The well-reported dispute involving Minnesota Vikings' head coach Brad Childress and quarterback Brett Favre on Sunday took on a slightly different hue on Wednesday when reports surfaced regarding the focal point of the dispute. While Childress had discussed pulling Favre from the Carolina game, ostensibly to protect his highly paid quarterback from handling Bryant McKinnie's and Phil Loadholt's missed assignments, what truly appears to have piqued Childress was not the loathsome play of his tubby tackles, but Favre's continuing desire to check out of dump-offs to Nafahu Tahi.
"Calling six audibles is going overboard," Childress sternly chided. "He [Favre] might think he looks at the game film closely, but I can assure you he does not look at that film closer than the coaches."
Leaving aside the questions of whether Favre needs to review game films to believe what his eyes tell him he is up against on the field and whether Favre's experience enables him to read and process game film more quickly and efficiently than either a head coach with no NFL playing experience, in his first head-coaching gig or an offensive coordinator with no NFL playing experience in his first NFL coordinator gig, the greater concern is the message that Childress is sending.
There is no question but that Childress' message in publicly chastising his quarterback for changing plays is that the head coach knows better than the quarterback what plays to call. And that applies, in Childress' mind, not only to the vast majority of plays, but, really, to all but the exceptional few.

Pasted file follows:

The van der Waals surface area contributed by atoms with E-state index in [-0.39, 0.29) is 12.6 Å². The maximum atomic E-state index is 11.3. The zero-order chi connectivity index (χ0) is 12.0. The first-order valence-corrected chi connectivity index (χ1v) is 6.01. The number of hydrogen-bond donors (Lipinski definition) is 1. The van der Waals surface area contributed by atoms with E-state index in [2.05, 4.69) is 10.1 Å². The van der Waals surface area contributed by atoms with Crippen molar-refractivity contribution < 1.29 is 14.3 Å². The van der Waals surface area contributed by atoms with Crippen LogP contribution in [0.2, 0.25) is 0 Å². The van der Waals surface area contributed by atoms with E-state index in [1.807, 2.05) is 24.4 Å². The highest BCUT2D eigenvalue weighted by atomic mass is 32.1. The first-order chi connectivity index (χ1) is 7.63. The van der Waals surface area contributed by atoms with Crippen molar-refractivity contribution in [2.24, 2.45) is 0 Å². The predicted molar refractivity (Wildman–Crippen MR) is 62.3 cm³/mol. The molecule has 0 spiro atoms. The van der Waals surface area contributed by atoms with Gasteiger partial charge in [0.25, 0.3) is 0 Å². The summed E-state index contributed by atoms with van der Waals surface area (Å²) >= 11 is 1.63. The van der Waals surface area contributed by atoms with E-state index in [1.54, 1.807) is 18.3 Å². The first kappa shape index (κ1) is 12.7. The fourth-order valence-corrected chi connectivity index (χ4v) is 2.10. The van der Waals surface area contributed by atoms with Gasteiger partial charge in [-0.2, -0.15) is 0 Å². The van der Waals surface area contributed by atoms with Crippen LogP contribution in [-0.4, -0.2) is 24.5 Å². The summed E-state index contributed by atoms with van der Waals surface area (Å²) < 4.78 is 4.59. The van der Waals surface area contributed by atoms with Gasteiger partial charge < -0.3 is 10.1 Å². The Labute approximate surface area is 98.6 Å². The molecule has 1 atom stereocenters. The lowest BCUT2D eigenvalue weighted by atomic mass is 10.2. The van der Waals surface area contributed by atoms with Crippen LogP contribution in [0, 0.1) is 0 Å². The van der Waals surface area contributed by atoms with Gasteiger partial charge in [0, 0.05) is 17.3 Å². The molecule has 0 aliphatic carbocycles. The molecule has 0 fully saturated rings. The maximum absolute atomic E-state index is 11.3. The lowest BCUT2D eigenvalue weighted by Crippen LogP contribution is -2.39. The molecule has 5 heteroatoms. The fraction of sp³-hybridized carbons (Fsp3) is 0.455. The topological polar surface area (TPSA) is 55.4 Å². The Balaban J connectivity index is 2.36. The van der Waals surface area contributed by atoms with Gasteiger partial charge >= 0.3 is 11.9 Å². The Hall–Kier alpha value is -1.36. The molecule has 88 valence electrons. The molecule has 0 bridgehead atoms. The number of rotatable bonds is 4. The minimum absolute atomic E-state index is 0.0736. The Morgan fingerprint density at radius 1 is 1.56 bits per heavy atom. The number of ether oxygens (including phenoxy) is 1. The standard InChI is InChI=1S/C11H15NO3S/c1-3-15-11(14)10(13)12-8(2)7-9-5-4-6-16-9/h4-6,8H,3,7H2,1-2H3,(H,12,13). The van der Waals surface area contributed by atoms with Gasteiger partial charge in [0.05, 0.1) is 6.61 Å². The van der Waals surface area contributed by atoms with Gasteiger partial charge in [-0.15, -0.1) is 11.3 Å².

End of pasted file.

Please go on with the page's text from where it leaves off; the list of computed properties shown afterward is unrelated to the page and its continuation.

What's mind-boggling is that Childress cannot see what even the casual fan knows to be true. Namely, what is called from the sideline very often does not match what the opposition offers in terms of scheme. Why stick with a play call that calls for a timing route when the opposition is blitzing or stick with a run up the middle when the opposition brings all of its players up to the line? The answer, in Minnesota, is because coach said so.
It's surely the stuff of childhood playground shenanigans. One kid brings the ball and, when things start going against him, proclaims that he's taking his ball and going home. That's Childress. Only, in this situation, he has the power to take the ball and give it to someone else.
Unfortunately for Vikings' fans, Vikings' owner Zygi Wilf repeated his earlier mistake of signing Childress to a long-term deal when he had proven nothing in the NFL by signing Childress to a long-term extension on the strength of beating a slew of sub-.500 teams. And, while Childress, with the extensive help of the Vikings' PR corps and outside interventionists, had taken on a far more likable public persona from the one that he donned upon first arriving in Minnesota, his recent brush with Favre only confirms that he may never understand that asphyxiation can be self-administered.
That's not only Childress' misfortune, but, sadly, also likely the misfortune of an otherwise talented Minnesota team and yet another blow to long-teased Minnesota fans.
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